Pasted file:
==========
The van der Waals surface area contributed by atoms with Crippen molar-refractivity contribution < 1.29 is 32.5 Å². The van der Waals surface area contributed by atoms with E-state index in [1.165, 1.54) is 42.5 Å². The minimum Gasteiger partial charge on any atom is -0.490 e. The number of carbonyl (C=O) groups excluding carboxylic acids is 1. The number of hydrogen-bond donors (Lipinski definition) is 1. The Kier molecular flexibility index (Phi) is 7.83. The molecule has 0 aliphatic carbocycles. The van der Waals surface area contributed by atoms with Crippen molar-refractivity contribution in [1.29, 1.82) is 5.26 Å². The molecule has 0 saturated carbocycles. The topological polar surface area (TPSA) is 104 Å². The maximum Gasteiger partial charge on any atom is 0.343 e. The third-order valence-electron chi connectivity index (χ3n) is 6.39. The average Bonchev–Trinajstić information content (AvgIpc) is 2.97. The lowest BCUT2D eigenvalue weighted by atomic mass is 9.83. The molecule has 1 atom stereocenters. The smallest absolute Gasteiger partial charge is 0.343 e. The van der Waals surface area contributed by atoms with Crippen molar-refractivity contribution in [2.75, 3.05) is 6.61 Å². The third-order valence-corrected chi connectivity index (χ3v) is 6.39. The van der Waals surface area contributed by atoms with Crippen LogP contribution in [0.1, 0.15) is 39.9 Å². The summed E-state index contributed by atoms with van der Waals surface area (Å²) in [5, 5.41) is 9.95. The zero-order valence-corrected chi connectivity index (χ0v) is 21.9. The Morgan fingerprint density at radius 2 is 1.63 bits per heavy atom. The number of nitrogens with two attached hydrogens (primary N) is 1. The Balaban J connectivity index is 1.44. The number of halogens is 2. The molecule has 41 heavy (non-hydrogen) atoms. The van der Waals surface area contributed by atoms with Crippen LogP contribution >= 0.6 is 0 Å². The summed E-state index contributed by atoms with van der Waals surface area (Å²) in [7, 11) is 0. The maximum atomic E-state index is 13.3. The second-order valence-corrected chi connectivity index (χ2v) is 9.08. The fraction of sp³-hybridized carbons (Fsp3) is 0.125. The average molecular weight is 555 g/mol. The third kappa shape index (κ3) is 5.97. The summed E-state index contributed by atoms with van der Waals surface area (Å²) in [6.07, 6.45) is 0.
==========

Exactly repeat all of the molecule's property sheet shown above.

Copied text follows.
The van der Waals surface area contributed by atoms with Crippen molar-refractivity contribution < 1.29 is 32.5 Å². The van der Waals surface area contributed by atoms with E-state index in [1.165, 1.54) is 42.5 Å². The minimum Gasteiger partial charge on any atom is -0.490 e. The number of carbonyl (C=O) groups excluding carboxylic acids is 1. The number of hydrogen-bond donors (Lipinski definition) is 1. The Kier molecular flexibility index (Phi) is 7.83. The molecule has 0 aliphatic carbocycles. The van der Waals surface area contributed by atoms with Crippen molar-refractivity contribution in [1.29, 1.82) is 5.26 Å². The molecule has 0 saturated carbocycles. The topological polar surface area (TPSA) is 104 Å². The maximum Gasteiger partial charge on any atom is 0.343 e. The third-order valence-electron chi connectivity index (χ3n) is 6.39. The average Bonchev–Trinajstić information content (AvgIpc) is 2.97. The lowest BCUT2D eigenvalue weighted by atomic mass is 9.83. The molecule has 1 atom stereocenters. The smallest absolute Gasteiger partial charge is 0.343 e. The van der Waals surface area contributed by atoms with Crippen molar-refractivity contribution in [2.75, 3.05) is 6.61 Å². The third-order valence-corrected chi connectivity index (χ3v) is 6.39. The van der Waals surface area contributed by atoms with Crippen LogP contribution in [0.1, 0.15) is 39.9 Å². The summed E-state index contributed by atoms with van der Waals surface area (Å²) in [5, 5.41) is 9.95. The zero-order valence-corrected chi connectivity index (χ0v) is 21.9. The Morgan fingerprint density at radius 2 is 1.63 bits per heavy atom. The number of nitrogens with two attached hydrogens (primary N) is 1. The Balaban J connectivity index is 1.44. The number of halogens is 2. The molecule has 41 heavy (non-hydrogen) atoms. The van der Waals surface area contributed by atoms with Crippen LogP contribution >= 0.6 is 0 Å². The summed E-state index contributed by atoms with van der Waals surface area (Å²) in [7, 11) is 0. The maximum atomic E-state index is 13.3. The second-order valence-corrected chi connectivity index (χ2v) is 9.08. The fraction of sp³-hybridized carbons (Fsp3) is 0.125. The average molecular weight is 555 g/mol. The third kappa shape index (κ3) is 5.97. The summed E-state index contributed by atoms with van der Waals surface area (Å²) in [6.07, 6.45) is 0.